Building on that discovery, RiskIQ’s Team Atlas was then able to leverage RiskIQ’s Internet Intelligence Graph to link the following SSL Certificates and IP addresses to APT29 C2 infrastructure with high confidence. The first IP address we recorded with these new SSL Certificate features was spotted on October 9, 2020. However, we established that they go back nearly a week prior after corroborating our findings with external sources.
You can explore the full list of these IOCs in RiskIQ's Threat Intelligence Portal here.
Readers should note that much of this infrastructure is still in active use by APT29, though we do not have enough information to say how it is being used or who the targets are. We also found it noteworthy that many of the newer IP addresses reside in the same Class-C networks as previously disclosed IP addresses.
RiskIQ’s Team Atlas next examined the banners returned from HTTP requests made to the servers in the table above. In doing so, we identified a pattern that linked both the old and new styles of SSL certificates together. It also led our researchers to discover an entirely separate group of malicious certificates and IP addresses that were initially stood up around the same time.
This is both anice piece of self promotion by RiskIQ, showing how good their products are, as well as a good bit of investigative research.
One of the harder things around the operation of a major threat actor is the complexity of setting up the backing infrastructure. Since renting servers, getting new bank accounts, generating certificates and so on is complex, it's really tempting for these actors to reuse the same infrastructure over and over.
That however gives us clues to help tie together disparate campaigns by threat actors, so we can track their activities more effectively.
Anyone who has had to manually make changes to many GitHub repositories knows that it's hard to beat the simplicity of just cloning the repositories and updating them locally. You can use any tools necessary to make the change, and there's a degree of immediacy in having local files to inspect, tweak or run validation.
It's dumb but it works. It doesn't scale well, though. Manually cloning and raising PRs against tens/hundreds of repositories is painful and boring.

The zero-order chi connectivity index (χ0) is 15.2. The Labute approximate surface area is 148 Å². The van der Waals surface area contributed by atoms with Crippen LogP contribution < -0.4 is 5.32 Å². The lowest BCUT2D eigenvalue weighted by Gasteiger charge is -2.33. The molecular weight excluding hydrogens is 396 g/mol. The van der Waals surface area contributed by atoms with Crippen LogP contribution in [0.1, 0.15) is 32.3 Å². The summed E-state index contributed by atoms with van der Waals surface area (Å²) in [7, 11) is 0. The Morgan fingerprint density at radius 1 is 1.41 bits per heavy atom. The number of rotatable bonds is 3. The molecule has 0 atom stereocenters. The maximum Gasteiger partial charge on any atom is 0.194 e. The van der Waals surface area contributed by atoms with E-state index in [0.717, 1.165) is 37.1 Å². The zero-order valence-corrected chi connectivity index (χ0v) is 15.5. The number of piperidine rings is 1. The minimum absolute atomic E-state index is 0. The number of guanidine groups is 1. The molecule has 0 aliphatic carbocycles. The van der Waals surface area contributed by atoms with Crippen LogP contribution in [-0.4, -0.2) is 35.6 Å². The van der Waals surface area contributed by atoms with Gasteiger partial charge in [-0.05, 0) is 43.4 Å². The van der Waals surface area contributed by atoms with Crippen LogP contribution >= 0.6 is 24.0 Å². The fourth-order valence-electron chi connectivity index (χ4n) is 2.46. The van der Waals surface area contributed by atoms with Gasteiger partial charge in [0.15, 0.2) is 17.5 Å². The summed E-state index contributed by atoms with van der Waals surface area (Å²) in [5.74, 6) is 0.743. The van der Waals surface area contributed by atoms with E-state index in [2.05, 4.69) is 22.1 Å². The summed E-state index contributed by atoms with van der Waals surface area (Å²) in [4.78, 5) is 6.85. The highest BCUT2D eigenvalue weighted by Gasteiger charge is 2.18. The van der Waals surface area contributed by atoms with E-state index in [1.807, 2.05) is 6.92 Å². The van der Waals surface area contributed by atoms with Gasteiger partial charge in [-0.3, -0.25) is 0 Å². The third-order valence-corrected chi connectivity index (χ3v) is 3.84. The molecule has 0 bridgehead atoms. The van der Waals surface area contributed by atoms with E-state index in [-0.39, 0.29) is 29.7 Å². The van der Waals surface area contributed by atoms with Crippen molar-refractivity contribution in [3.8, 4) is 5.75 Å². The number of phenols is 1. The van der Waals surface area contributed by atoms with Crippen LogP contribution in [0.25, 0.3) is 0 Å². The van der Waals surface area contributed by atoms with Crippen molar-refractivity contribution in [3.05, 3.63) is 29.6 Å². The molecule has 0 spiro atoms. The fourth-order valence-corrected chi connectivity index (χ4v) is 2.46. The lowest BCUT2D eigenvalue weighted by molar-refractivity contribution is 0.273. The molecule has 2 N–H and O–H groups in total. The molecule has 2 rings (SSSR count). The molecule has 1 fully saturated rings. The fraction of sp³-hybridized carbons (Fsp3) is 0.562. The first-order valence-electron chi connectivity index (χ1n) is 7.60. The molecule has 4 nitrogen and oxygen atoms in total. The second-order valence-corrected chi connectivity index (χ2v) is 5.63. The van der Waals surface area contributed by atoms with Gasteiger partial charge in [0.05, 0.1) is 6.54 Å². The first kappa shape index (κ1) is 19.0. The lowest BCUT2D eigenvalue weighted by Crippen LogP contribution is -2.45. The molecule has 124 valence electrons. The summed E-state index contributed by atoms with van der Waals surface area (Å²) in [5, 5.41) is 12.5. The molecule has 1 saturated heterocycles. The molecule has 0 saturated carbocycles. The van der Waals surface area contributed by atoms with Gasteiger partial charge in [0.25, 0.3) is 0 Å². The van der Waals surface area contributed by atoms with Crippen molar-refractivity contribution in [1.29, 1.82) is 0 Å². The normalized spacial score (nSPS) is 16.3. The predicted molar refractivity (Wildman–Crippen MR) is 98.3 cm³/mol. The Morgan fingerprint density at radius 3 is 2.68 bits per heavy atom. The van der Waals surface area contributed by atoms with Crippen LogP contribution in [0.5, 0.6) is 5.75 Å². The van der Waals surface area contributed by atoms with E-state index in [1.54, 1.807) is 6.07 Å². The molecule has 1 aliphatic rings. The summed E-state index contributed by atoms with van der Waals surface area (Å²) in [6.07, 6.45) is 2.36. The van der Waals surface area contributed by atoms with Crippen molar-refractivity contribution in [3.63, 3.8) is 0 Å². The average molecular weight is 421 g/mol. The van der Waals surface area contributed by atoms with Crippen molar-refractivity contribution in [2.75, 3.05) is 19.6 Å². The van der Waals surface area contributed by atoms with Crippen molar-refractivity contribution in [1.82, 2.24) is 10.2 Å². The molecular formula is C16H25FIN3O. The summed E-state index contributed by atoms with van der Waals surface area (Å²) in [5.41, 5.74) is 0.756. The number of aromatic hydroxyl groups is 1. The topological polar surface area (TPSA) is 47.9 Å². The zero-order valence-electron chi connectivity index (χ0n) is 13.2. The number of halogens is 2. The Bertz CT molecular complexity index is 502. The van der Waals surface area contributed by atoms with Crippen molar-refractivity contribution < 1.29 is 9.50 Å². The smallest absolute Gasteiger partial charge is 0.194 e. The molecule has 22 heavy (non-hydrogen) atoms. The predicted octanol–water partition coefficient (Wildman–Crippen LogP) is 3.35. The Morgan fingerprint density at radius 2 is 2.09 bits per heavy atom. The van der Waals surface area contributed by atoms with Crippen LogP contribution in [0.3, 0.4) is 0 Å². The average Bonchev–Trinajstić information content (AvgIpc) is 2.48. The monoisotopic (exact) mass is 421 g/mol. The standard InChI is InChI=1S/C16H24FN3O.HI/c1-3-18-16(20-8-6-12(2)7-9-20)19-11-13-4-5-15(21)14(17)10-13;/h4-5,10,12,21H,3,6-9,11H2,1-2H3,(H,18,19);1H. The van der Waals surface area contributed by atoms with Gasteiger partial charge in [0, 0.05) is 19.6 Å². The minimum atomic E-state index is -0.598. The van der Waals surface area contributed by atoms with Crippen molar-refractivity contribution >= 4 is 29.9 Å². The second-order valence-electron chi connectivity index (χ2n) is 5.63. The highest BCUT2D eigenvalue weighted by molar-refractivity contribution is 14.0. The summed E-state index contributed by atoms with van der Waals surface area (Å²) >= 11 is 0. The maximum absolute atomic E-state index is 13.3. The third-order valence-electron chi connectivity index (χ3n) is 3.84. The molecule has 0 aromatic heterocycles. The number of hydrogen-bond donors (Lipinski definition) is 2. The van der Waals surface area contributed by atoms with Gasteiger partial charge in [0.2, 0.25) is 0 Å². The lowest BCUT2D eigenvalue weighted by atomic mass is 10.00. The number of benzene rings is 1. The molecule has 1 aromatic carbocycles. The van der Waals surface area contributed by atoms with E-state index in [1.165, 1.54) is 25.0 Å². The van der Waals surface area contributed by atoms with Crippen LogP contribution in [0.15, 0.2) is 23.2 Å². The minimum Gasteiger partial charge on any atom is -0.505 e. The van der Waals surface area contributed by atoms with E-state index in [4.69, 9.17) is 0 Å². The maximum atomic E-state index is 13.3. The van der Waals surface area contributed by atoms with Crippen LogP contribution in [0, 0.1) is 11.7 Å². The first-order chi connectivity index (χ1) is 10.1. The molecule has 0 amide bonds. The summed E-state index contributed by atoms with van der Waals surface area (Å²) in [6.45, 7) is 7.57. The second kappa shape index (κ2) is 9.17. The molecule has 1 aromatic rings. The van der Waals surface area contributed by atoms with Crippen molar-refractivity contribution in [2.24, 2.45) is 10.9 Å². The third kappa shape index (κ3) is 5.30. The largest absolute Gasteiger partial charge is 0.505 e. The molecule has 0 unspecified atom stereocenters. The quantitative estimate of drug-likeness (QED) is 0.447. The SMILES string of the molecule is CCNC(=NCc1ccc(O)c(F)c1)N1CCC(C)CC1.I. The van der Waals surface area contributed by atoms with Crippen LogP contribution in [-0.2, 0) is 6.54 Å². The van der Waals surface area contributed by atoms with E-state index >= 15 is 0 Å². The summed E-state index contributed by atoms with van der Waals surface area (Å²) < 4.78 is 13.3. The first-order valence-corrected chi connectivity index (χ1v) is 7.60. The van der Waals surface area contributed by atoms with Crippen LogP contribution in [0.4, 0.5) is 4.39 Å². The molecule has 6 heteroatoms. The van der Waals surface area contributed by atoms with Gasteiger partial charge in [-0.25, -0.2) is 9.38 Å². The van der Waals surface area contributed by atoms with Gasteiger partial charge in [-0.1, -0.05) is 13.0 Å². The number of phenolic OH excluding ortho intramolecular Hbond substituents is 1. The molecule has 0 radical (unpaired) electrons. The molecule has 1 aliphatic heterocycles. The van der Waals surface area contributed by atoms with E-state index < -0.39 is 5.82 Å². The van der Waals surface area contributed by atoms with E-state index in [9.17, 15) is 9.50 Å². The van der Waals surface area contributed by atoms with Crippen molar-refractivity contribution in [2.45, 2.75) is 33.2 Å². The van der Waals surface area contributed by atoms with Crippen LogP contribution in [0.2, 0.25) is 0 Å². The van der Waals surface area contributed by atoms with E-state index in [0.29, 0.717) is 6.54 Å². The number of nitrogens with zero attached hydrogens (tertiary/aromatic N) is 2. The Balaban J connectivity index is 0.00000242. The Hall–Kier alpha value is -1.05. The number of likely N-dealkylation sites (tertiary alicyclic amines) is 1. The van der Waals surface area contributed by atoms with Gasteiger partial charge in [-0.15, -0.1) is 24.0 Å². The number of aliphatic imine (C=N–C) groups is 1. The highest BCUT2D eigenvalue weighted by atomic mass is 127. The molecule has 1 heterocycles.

Turbolift essentially automates the boring parts and stays out of the way when it comes to actually making the changes. It automates forking, cloning, committing, and raising PRs en-masse, so that you can focus on the substance of the change.
One of the downsides of microservices is that occasionally, you might want to make architectural changes across all of your services at the same time. Upgrading a critical library, or making changes to the underlying service fabric are all things that might require lots of synchronised changes.
This tool, allowing you to coordinate changes across repo's means that you can easily manage raising those changes with the teams who are owners, and create the pull requests as a batch.
Don't be fooled though, this won't, or shouldn't, serialise changes at deploy time. You are still dependant on your deployment infrastructure to manage independent microservice changes, so you'll still need to ensure that each pull request is forward and backward compatible, and do the coordination of breaking changes between teams. This just removes some of the grunt work from doing that.
At OVO we have a complex hybrid cloud environment, with multiple autonomous development teams who manage their own cloud accounts. We’re always looking at how we can improve centralised visibility of vulnerabilities in cloud assets to better protect our customers, so a few months ago, we started a private Bug Bounty program. The security researchers found a number of issues, over half of which were subdomain takeovers.
We wanted to get ahead of the malicious actors and Bug Bounty researchers, find any vulnerable subdomains ourselves and fix them – bearing in mind we have a big advantage: access to our DNS records.
We didn’t just want to find the vulnerabilities at a single point in time – we also felt it was important to quickly find new security issues as and when they arose in the future.
We began by searching for open-source tools, however although we found code used by Bug Bounty researchers, we didn’t find any defensive tools which could run on a continuous basis.
We decided to develop our own.
This is a lovely tool for monitoring your own infrastructure and looking for dangling domains
Cybercriminals attempt to change tactics as fast as security and protection technologies do. During our year-long investigation of a targeted, invoice-themed XLS.HTML phishing campaign, attackers changed obfuscation and encryption mechanisms every 37 days on average, demonstrating high motivation and skill to constantly evade detection and keep the credential theft operation running.
Cute headline, and a valuable chance to look at a modern and effective phishing campaign and how it’s all put together.